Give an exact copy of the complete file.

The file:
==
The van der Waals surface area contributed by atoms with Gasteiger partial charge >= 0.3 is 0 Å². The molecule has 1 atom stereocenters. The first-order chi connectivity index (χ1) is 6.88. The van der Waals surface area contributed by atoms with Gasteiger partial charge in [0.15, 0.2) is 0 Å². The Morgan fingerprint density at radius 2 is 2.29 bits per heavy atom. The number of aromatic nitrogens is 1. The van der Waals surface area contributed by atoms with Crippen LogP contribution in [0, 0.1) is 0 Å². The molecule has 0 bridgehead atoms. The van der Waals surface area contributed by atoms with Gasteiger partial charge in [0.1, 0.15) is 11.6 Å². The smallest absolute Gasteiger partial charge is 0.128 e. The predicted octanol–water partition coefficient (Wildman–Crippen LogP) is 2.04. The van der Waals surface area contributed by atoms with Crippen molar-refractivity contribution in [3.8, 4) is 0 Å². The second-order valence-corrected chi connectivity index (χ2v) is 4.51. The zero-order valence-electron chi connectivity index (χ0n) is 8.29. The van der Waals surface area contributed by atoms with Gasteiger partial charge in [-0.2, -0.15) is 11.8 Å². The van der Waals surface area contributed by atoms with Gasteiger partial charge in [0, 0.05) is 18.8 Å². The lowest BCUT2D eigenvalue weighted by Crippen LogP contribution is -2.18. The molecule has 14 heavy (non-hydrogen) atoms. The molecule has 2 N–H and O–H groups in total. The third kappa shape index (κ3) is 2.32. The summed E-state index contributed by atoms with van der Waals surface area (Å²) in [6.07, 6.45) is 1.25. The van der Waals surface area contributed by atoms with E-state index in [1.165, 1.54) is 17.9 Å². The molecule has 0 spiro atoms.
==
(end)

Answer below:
The van der Waals surface area contributed by atoms with Gasteiger partial charge >= 0.3 is 0 Å². The molecule has 1 atom stereocenters. The first-order chi connectivity index (χ1) is 6.88. The van der Waals surface area contributed by atoms with Gasteiger partial charge in [0.15, 0.2) is 0 Å². The Morgan fingerprint density at radius 2 is 2.29 bits per heavy atom. The number of aromatic nitrogens is 1. The van der Waals surface area contributed by atoms with Crippen LogP contribution in [0, 0.1) is 0 Å². The molecule has 0 bridgehead atoms. The van der Waals surface area contributed by atoms with Gasteiger partial charge in [0.1, 0.15) is 11.6 Å². The smallest absolute Gasteiger partial charge is 0.128 e. The predicted octanol–water partition coefficient (Wildman–Crippen LogP) is 2.04. The van der Waals surface area contributed by atoms with Crippen molar-refractivity contribution in [3.8, 4) is 0 Å². The second-order valence-corrected chi connectivity index (χ2v) is 4.51. The zero-order valence-electron chi connectivity index (χ0n) is 8.29. The van der Waals surface area contributed by atoms with Gasteiger partial charge in [-0.2, -0.15) is 11.8 Å². The van der Waals surface area contributed by atoms with Gasteiger partial charge in [0, 0.05) is 18.8 Å². The lowest BCUT2D eigenvalue weighted by Crippen LogP contribution is -2.18. The molecule has 14 heavy (non-hydrogen) atoms. The molecule has 2 N–H and O–H groups in total. The third kappa shape index (κ3) is 2.32. The summed E-state index contributed by atoms with van der Waals surface area (Å²) in [6.07, 6.45) is 1.25. The van der Waals surface area contributed by atoms with E-state index in [1.165, 1.54) is 17.9 Å². The molecule has 0 spiro atoms.